Hundreds of Afghan soldiers have been stripped of their weapons and confined to their barracks after one opened fire on Australian soldiers, killing three and wounding seven.
The Afghan National Army soldier gunned down the Australian members of Mentoring Task Force 3 as they were on morning parade at a forward operating base at Shah Wali Kot in Kandahar province.
Three Australians - a corporal, captain and lance corporal - were killed, making it the single most deadly attack on Australian forces of the Afghanistan campaign.
Australian Defence Force chief General David Hurley said their names and details would not be immediately released although their families had been notified. Another Australian received life-threatening injuries and is likely to be airlifted to a military medical centre in Germany.
Another four Australians were seriously wounded and two had minor injuries.
One Afghan interpreter was also killed. Two interpreters and two other ANA soldiers were wounded.
Australian forces - including some of those who were wounded - returned fire at the gunman, killing him.
The wounded were treated at the scene before being transferred by helicopter to a nearby medical facility for treatment.
"It is difficult to find the words to express our profound sorrow and sense of loss at this time," Hurley said in Perth.
The ADF has launched an investigation to determine whether the gunman from the ANA's 6th Kandak unit was a Taleban or terrorist infiltrator, or whether something else motivated his attack.
"It is critical we show restraint and reserve our judgments until the investigation is complete," Hurley said.
The Afghan army quickly ordered the disarming of all 200-plus local 6th Kandak personnel and confined them to their barracks.
The Australian soldiers were deployed to the Pacemaker base outside their usual operating area in Uruzgan Province to help train the 6th Kandak.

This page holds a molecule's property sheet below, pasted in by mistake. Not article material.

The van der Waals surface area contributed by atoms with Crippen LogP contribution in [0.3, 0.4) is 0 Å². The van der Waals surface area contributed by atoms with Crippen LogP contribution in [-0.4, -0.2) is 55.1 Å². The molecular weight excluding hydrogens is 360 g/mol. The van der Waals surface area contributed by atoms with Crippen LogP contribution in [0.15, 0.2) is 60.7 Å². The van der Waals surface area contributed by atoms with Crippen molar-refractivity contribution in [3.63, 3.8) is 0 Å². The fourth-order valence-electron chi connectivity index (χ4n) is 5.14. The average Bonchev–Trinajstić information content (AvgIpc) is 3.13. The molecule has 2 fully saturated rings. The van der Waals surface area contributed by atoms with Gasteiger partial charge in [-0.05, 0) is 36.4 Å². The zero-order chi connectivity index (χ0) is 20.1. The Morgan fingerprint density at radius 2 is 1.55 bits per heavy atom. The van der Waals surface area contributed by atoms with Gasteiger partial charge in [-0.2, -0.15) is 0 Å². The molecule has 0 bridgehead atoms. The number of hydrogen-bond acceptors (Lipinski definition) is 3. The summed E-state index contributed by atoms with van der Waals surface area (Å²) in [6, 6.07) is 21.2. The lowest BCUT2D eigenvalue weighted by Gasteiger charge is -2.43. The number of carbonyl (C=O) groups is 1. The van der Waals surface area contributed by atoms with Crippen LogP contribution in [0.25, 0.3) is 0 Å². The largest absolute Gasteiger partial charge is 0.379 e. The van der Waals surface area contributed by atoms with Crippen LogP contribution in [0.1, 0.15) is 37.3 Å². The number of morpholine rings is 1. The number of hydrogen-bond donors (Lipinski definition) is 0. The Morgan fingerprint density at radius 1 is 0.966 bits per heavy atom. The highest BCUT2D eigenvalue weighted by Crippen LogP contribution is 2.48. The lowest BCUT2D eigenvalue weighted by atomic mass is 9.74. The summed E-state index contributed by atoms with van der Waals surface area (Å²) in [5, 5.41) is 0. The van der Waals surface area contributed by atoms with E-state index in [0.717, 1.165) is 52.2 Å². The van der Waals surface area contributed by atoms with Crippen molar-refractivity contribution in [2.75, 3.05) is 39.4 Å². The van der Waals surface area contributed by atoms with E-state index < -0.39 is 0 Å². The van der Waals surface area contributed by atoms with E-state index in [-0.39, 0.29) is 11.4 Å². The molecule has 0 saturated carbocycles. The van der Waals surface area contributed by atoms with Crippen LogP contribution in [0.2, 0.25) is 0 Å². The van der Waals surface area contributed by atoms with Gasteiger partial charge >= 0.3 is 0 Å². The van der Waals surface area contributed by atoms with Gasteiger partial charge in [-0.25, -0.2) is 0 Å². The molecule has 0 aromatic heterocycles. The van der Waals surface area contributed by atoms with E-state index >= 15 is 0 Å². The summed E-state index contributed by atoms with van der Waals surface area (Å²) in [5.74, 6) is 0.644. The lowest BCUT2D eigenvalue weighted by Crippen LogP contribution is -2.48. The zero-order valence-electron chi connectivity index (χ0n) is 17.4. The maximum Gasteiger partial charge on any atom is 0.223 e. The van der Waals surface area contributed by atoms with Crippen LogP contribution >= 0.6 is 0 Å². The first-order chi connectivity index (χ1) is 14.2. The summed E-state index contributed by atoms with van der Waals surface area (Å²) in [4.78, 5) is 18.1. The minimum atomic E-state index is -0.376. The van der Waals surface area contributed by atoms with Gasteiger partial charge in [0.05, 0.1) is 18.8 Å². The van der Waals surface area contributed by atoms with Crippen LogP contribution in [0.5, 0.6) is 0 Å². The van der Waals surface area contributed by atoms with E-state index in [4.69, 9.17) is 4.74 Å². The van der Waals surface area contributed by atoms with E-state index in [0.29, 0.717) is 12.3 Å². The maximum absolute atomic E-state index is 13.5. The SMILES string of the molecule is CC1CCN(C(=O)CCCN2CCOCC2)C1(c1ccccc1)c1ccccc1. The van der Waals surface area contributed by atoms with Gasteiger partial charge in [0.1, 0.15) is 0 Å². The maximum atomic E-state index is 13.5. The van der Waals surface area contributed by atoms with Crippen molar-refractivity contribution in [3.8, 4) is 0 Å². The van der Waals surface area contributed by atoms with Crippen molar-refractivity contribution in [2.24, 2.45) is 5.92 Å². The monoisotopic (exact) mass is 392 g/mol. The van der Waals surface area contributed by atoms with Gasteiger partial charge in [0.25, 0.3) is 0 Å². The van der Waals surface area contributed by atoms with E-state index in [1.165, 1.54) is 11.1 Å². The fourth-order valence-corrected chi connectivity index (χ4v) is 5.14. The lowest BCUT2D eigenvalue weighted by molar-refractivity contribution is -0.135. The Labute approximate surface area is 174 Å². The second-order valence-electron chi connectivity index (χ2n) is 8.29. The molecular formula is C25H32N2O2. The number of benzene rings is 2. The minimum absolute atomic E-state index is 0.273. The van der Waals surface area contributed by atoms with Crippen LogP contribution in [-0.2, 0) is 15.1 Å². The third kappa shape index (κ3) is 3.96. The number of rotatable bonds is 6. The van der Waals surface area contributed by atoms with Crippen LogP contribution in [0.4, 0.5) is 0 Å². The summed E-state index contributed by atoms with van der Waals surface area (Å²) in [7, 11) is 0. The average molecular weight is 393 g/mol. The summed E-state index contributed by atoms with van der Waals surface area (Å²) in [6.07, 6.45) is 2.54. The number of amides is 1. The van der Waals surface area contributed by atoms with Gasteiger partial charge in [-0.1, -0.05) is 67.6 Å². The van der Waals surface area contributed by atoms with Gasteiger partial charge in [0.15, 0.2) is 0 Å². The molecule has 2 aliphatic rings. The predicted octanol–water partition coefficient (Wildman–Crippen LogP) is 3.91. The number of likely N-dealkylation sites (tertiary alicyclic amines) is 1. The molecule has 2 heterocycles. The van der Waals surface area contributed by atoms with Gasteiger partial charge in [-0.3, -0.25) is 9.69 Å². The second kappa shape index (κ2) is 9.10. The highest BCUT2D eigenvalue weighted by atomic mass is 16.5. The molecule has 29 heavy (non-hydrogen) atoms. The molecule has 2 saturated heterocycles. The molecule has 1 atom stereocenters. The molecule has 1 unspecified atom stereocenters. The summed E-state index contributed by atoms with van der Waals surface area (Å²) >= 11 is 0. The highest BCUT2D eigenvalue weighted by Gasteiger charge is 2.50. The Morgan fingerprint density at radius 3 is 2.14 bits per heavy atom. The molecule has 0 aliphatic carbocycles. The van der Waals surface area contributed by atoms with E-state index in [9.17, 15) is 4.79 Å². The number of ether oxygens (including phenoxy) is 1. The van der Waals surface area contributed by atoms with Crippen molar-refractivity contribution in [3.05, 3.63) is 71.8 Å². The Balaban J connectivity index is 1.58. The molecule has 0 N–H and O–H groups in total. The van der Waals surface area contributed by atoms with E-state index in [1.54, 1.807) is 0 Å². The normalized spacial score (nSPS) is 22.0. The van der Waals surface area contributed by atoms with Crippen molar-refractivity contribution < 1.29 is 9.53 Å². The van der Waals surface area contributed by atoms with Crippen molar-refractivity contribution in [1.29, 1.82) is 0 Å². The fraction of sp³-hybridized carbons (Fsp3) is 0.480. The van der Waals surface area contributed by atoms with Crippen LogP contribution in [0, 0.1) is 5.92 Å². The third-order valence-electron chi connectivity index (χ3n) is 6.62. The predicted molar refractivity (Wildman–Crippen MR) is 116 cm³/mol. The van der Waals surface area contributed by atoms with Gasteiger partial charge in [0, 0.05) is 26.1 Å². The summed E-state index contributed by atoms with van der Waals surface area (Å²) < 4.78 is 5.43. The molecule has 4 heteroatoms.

Little is yet known about the shooter but it is believed he had been in the force for some time and was not a new recruit.
Australia's roughly 1550-strong contingent in Afghanistan was in deep shock as a result of the attack, Hurley said. He conceded there would now be a period during which Australian soldiers would be apprehensive about their ongoing working relationship with the ANA.
"That will be quite natural," he said.
"I will be looking to the commanders in the field over there.
"They will need to work their way through this because very much at the heart of our mission is the mentoring and training of the Afghan national army."
Prime Minister Julia Gillard said it was a bitter day for Australia.
"It is an attempt by our enemy to strike at the core of our training and mentoring mission in Afghanistan," she said.
The nation had suffered very deeply in Afghanistan this year, with 11 soldiers killed.
"I am unbelievably conscious of that, I am unbelievably conscious of the suffering for families, of the sufferings of the nation as we see these losses," she said.
"I am also very conscious of the need to see the mission through."
But Gillard acknowledged that public support for Australia's mission in Afghanistan could be further damaged by the incident.
She urged Australians not to judge the progress of the mission on one incident.
"Despite the gravity of this incident, and the horror of this incident, we are making progress in training members of the Afghan National Army," she said.
"We can't allow our will to be undermined by the kinds of attacks that are aimed at corroding trust."
Defence Minister Stephen Smith said the motivation of the Taleban's "high-profile, propaganda-motivated" attacks was to reduce confidence and the political will for the conflict.
"If we were to leave now the Afghanistan/Pakistan border area would again become a breeding ground for international terrorism.
"Australians have been on the receiving end of international terrorism, whether that has been in Indonesia, in the United States, or in Europe," Smith said.
Thirty-two Australians have now died in the war and 209 have been wounded.